Turner Syndrome

Turner Syndrome, a chromosomal abnormality occurs in about 1 out of 2500 live female births. 98%-99% of pregnancies with Turner syndrome spontaneously miscarry. Basically, it means she is missing one of the x chromosomes in most of her cells, and has a fragmented x in a few others.

Physical Traits

The most common feature of Turner syndrome is short stature. The average height of an adult TS woman who has received human growth hormone treatment is 4’8″. Other common features include:

  • Narrow, high-arched palate (roof of the mouth)
  • Retrognathia (receding lower jaw)
  • Low-set ears
  • Low hairline
  • Webbed neck
  • Slight droop to eyes
  • Strabismus (lazy eye)
  • Broad chest
  • Cubitus valgus (arms that turn out slightly at the elbows)
  • Scoliosis (curvature of the spine)
  • Flat feet
  • Small, narrow fingernails and toenails that turn up
  • Short fourth metacarpals (the ends of these bones form the knuckles)
  • Edema of hands and feet, especially at birth

Turner Syndrome is a random mutation that can happen to any woman. There is nothing that parents can do to prevent it.

Family Building with Turner Syndrome

According to the Turner Syndrome Society, most (90%) TS individuals will experience early ovarian failure. The ovaries produce eggs and hormones necessary for the development of secondary sexual characteristics. Estrogen replacement therapy is necessary for breast development, feminine body contours, menstruation and proper bone development. About one third of TS individuals will show some signs of breast development without estrogen treatment; however, many will not complete puberty, and those that do often have premature ovarian failure.

Therefore, most women will require estrogen from puberty until the normal age of menopause. However, according to the “Wellness for Girls and Women with Turner Syndrome” Consensus Conference, the National Institute of Child Health and Human Development indicated that in Turner syndrome, about a third of the diagnosed girls undergoes at least some pubertal development, and up to 5% are fertile. About 50% of Turner syndrome girls have follicles in their ovaries.

Family Building Options

Although most women with Turner syndrome are infertile because of abnormal ovary development, the Cincinnati Children’s Heart Center reports there have been case reports of women with Turner syndrome becoming pregnant on their own. As one woman beginning the fertility journey suggests, “I’m not 100% sure what that path will be. We hope to become parents via egg donation but if that doesn’t happen we’re open to pursuing adoption.”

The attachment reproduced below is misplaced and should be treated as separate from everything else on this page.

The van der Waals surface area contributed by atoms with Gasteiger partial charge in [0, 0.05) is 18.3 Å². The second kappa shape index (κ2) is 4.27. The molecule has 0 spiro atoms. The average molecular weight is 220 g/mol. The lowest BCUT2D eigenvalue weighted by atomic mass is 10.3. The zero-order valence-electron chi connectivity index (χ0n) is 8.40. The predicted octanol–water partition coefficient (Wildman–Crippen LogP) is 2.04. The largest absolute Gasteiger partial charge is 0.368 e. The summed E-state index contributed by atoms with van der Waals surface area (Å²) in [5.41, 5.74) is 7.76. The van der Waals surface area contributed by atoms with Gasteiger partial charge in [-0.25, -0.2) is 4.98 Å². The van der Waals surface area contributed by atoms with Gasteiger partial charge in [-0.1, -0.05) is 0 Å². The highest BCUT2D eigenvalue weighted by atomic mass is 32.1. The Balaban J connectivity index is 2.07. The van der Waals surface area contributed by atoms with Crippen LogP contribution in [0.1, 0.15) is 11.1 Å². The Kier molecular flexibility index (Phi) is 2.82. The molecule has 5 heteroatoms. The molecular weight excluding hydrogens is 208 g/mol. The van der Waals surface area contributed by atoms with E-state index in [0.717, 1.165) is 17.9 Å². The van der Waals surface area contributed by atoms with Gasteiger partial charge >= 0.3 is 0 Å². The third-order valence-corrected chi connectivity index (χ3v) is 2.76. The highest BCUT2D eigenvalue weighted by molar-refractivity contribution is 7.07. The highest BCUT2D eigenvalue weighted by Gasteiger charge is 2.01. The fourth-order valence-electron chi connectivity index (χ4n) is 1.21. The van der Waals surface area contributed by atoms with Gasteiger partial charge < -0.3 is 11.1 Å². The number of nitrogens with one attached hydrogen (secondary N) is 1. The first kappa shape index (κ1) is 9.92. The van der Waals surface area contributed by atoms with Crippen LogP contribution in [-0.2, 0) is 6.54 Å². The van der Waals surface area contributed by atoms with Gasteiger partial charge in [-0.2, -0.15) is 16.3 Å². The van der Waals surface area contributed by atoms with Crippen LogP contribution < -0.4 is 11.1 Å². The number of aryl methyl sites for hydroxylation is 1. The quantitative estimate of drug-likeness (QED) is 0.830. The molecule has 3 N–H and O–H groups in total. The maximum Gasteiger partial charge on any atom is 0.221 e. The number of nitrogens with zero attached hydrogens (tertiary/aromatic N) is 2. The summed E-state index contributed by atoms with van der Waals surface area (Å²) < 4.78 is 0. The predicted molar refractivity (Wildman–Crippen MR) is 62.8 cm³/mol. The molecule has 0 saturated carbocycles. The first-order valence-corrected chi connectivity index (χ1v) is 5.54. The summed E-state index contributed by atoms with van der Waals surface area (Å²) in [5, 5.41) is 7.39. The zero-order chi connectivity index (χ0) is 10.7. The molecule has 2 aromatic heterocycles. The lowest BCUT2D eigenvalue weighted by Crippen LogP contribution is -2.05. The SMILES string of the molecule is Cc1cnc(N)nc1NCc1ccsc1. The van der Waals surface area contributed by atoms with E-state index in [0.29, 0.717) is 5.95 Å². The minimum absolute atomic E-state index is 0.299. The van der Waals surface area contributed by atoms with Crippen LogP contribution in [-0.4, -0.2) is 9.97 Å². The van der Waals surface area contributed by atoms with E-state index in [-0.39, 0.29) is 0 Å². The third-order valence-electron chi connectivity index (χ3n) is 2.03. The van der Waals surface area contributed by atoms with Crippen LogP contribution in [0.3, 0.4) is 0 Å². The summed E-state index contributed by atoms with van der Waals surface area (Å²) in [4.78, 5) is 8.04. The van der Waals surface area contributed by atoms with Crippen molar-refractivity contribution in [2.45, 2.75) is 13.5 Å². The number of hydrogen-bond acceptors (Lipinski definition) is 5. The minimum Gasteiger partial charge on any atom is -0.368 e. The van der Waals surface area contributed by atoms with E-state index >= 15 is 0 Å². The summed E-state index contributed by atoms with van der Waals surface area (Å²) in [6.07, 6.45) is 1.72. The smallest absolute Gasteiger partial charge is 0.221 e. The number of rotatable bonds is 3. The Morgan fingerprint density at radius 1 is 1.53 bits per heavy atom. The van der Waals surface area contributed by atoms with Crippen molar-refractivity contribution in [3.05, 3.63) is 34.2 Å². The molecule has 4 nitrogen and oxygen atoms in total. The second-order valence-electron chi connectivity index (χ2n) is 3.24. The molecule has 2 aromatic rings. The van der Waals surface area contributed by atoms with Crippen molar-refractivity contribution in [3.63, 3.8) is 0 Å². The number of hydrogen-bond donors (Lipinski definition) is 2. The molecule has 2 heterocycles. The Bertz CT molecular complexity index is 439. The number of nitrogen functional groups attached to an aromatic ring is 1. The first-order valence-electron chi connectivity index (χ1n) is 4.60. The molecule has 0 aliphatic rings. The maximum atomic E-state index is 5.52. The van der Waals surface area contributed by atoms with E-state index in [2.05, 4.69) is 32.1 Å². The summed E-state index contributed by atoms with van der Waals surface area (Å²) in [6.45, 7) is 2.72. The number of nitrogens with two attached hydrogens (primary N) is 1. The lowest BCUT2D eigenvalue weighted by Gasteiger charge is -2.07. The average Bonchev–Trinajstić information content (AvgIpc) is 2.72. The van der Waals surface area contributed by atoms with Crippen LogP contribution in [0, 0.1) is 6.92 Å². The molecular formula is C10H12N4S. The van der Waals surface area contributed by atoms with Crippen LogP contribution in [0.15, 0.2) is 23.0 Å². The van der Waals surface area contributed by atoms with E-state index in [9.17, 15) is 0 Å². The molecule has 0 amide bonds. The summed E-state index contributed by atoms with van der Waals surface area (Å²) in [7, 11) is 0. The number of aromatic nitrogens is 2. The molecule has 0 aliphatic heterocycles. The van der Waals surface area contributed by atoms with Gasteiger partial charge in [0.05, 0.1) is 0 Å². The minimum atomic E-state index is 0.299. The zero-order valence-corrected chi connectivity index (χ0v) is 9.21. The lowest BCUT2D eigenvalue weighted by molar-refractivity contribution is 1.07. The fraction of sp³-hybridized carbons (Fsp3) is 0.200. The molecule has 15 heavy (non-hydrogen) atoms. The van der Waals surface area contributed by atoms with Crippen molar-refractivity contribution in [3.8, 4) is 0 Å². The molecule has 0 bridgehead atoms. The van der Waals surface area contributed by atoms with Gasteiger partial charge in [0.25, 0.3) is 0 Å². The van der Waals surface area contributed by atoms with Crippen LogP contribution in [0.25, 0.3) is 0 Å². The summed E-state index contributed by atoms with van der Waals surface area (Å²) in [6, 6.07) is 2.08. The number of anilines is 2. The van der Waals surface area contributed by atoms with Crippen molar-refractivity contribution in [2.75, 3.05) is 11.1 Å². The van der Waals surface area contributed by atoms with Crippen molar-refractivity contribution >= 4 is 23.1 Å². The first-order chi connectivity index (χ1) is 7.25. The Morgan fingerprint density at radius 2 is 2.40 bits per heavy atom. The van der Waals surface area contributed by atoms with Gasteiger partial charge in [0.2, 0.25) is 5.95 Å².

Egg Donation and IVF
As Atlanta fertility specialist Mark Perloe explains, “In order to conceive, you will probably need to use an egg donor. The good news is that if you get proper treatment and supervision, this condition should not affect your ability to carry the pregnancy, nor pose other risks to the fetus during the pregnancy.”
Donor Embryo Transfer
Another option along the same line is undergoing IVF using a donated embryo. Some clinics have embryos available, while some private agencies arrange matches. Still others prospective parents may be able to locate their own match.
Pregnancy Risks
Women with Turner syndrome may have additional pregnancy risks. A Danish study followed 20 women who received donor eggs. Eighteen became pregnant, but of those pregnancies, 40% ended in miscarriage. The resulting article in the Journal of Human Reproduction suggested that pregnancy and implantation rates after oocyte donation were high in women with Turner syndrome, but the risk of cardiovascular and other complications is also high. Careful assessment before and during follow-up of pregnancy are important. Transfer of only one embryo at a time to avoid the additional complications caused by twin pregnancy is recommended.
The most common solution for family-building with Turner Syndrome is adoption. But, as one woman explains, “It’s so easy for someone to say “You can always adopt.” That may be so but there are things that effect the ability to adopt such as finances, all the red tape, how much you’ll be able to be home to care for the child.” If you have a severe kidney or heart problems, adoption may be ruled out by some organizations.

To Learn More:

Turner Syndrome Society of the United States
The Turner Syndrome Society of the U. S. creates awareness, promotes research, and provides support for all persons touched by Turner Syndrome. 10960 Millridge North Drive #214A, Houston TX 77070, (800) 365-9944
Major Aspects of Growth In Children (MAGIC) Foundation
Support services for the families of children afflicted with a wide variety of chronic and/or critical conditions. MAGIC is made up of more than 25,000 families whose children (and affected adults) have growth hormone deficiency or other medical conditions which affect their growth. While growth hormone deficiency is the most commonly known disorder it is not the most common cause of growth failure. 6645 W. North Avenue, Oak Park, IL 60302, (800) 362-4423

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